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(60 min, Musea)
TRACK LIST: 1. Introspection 3:15 2. Tomorrow Birds Will Sing 6:51 3. Wave on a Soul 4:03 4. Not Yet 5:13 5. The Great Northern Hotel 6:25 6. Room For Everyone 5:11 7. Garden of Delights 5:01 8. To Pink from Blue 8:03 9. Squire & Circle 3:05 10. 1-3Bute-2 4:59 11. Happy End 7:54 LINEUP: Jeremie Grima - vocals; guitars Matthieu Laubert - keyboards; vocals Sebastien Bourdeix - guitars Anthone Leteve - bass Franck Girault - drums With: Adrien Chevalier - violin Guillaume Urvoy - saxophone Amelie Festa - female vocals
Prolusion. "Play Again" is the second CD by THE BLACK NOODLE PROJECT (BNP hereinafter) from France, following "And Life Goes On" (2004). Jeremie Grima and Sebastien Bourdeix also have a side enterprise, performing as a duo under the moniker of Stereoscope.
Analysis. "Play Again" features a newcomer, drummer Franck Girault. Unfortunately, he doesn't show himself to be an adequate replacement for the former chief of the quintet's percussion kitchen, Arnaud Rousset, who was certainly one of the main generators of progressive elements on the previous BNP album, having almost endlessly provided both multiple and power beats - even when the music seemed to be too plain for such. No, Franck's command of the instrument isn't bad at all; he is just too disciplined a player for my taste, never exceeding the bounds of that necessary limit which every particular musical situation demands from him. Nevertheless, fans of the band's first effort will be glad to know that on the pan-musical plane, little has changed as a result of that replacement. Eight of the eleven tracks are songs, some featuring both male and female vocals. Most of them still represent the same quite well crafted modern Space Rock modeled after the post-Waters era Pink Floyd, though this time out the music appears to be fully predictable, with a more pronounced 'mainstream' feeling, the relative straightforwardness of drum patterns playing not the least role in this change. (I see I contradict myself now, but, well, that's how things are. All in all, it was all just a brick in the wall:-) Distinct guitar riffs are often part of the picture as well, but we are not describing Space Metal here. It's more of a flirtation with heaviness, as the riffs are just chords in most cases. Quite annoying are repeats of the same verse-chorus phrase, which can be found in many vocal sections. The events developing on the instrumental level are relatively comparable with those typical of the said period of Pink Floyd's work. Sometimes the influence disappears, giving way to less-stale tunes, but soon it pops up again, et cetera. The tracks substantially fitting the preceding descriptions include Not Yet, To Pink from Blue, 1-3Bute-2 and Introspection, the latter being more impressive due to the absence of fixed constructions - meaning those the band find essential while building 'vocal bridges'. In other words, this is an instrumental piece. (Take note of the titles: To Pink from Blue, One Tribute To: I think they are quite eloquent already in themselves. "Did you get rid of your all-absorbing passion?" Not Yet.) Tomorrow Birds Will Sing is the same story, except for a lesser degree of hard texture, as also is The Great Northern Hotel, which though is one of the most original pieces here, revealing few resemblances with Pink Floyd. The instrumental Squire & Circle is another notable success BNP have achieved in the field of originality. Indeed, the piece is made up of two parts strongly differentiating from each other, though I find nothing square in the former, which represents an absolutely coherent interplay between two acoustic guitars, bass and piano. The 'circle' embraces electric guitar, synthesizer and saxophone. Garden of Delights doesn't remind me of anything either. Its purely instrumental arrangements (symphonic Art- and Space Rock) are quite enjoyable, but the vocal storyline is extremely primitive and flashy, bringing nothing to mind but Nu Metal. Wave on a Soul fills me with positive emotions despite the fact that it strongly resembles The Alan Parsons Project, just using a violin, plus crunchy guitar riffs on occasion. The title of the concluding song, Happy End, seems to be very symptomatic, as the sound is unmistakably Pink Floyd ("we are back, to our roots!"), even though a violinist adds some definitely new coloration to the stuff. Nonetheless, the long instrumental 'jam' that covers the last two thirds of the track is one of the most impressive episodes on the disc. Finally, to the worst piece, with your permission: Room For Everyone even features a violin too, but it doesn't help at all in this particular, hmm, accident. While exceeding 5 minutes in duration, this atmospheric instrumental piece is the same theme, just repeated twice. The overdubbed voice of Charles Chaplin aggressively narrating "The Great Dictator" runs all through it, raising this primordially heavily monotonous opus to the power of vulgarity. I wonder whether it's an attempt to follow Roger Waters in his anti-militaristic aspirations.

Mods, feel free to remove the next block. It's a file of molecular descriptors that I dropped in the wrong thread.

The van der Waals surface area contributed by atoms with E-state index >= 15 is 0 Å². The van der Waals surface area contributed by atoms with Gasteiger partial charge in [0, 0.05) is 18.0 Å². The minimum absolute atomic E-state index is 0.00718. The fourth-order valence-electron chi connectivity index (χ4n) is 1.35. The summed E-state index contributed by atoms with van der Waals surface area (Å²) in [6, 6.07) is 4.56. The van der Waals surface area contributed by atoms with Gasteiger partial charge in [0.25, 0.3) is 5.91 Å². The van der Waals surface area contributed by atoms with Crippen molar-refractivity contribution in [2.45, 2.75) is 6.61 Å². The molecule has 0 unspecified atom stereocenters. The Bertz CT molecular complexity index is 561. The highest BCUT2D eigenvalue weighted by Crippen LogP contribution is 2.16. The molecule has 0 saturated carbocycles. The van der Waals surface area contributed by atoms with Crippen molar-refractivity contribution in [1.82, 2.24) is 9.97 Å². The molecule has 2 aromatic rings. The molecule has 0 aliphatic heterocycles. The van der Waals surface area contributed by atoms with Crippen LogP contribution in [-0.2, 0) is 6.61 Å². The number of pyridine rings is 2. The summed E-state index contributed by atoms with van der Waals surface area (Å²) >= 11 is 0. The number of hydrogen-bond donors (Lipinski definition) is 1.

Conclusion. Some of the tracks on "Play Again" can be regarded as the highest achievement of BNP, at least regarding their musical identity. Overall however, this release is a step backwards in comparison with their first output. Even their English seems to be more accented here. Okay, this is my personal, perhaps narrow, view of things. Anyhow, I am certain fans of 'Pink Floyd-style' music will be delighted with this CD.
VM: Agst 5, 2006
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